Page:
“The end of the notorious corporate tax loophole known as the ‘Double Irish’ will not deter U.S. technology giants such as Google and Apple from further investment in the country, Ireland’s Prime Minister, Enda Kenny, told CNBC,” Jenny Cosgrave and Seema Mody report for CNBC.

“The Taoiseach said the end of the tax strategy would not hinder the very ‘congested investment line’ into the country and the closing of the loophole marks a new period of ‘certainty and clarity’ for foreign direct investors,” Cosgrave and Mody report. “‘I think Apple are here for the long term – many of the others are intent on expanding and not contracting. That’s because of the range of technology, our track record and essentially our talent pool which is quite extraordinary given the flexibility of our education system,’ he told CNBC, speaking from Europe’s largest annual start-up and technology event, the Web Summit.”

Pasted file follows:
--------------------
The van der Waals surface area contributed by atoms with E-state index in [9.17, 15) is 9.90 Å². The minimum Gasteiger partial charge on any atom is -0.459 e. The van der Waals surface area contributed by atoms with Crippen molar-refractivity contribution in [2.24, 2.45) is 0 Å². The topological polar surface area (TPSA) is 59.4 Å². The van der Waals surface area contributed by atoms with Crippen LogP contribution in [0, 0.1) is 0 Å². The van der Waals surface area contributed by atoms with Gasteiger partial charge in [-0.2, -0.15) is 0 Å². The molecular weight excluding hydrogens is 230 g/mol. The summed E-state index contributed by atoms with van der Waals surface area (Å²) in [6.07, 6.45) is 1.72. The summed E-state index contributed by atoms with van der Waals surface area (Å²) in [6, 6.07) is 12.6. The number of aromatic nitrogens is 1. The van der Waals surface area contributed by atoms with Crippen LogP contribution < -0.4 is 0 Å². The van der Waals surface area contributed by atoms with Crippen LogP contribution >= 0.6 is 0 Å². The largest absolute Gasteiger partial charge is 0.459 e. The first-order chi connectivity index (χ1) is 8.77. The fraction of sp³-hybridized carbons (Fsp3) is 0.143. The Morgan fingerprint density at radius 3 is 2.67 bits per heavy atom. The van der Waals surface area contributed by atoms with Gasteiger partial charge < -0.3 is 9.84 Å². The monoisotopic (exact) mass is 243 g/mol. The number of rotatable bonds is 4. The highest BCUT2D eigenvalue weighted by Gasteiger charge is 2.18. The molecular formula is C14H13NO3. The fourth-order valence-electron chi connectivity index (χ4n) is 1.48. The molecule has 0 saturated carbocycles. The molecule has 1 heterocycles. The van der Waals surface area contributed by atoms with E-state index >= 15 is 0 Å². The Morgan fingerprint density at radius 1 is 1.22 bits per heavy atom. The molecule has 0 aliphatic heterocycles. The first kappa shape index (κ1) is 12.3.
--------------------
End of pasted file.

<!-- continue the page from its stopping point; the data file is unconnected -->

“Ireland is set to close the “double Irish” loophole — which allows companies to channel royalty payments for intellectual property from one Irish subsidiary company to another that is based in a tax haven — from the beginning of next year, following pressure from the European Union,” Cosgrave and Mody report. “Existing companies will have a transition period until 2020 and Kenny said the development of an information “patent box” or corporate tax subsidy arrangement is in the pipeline. ‘The development of our our information patent box will make Ireland really a global hub for innovation an entrepreneurship,’ Kenny said.”

Read more, and watch the video, in the full article here.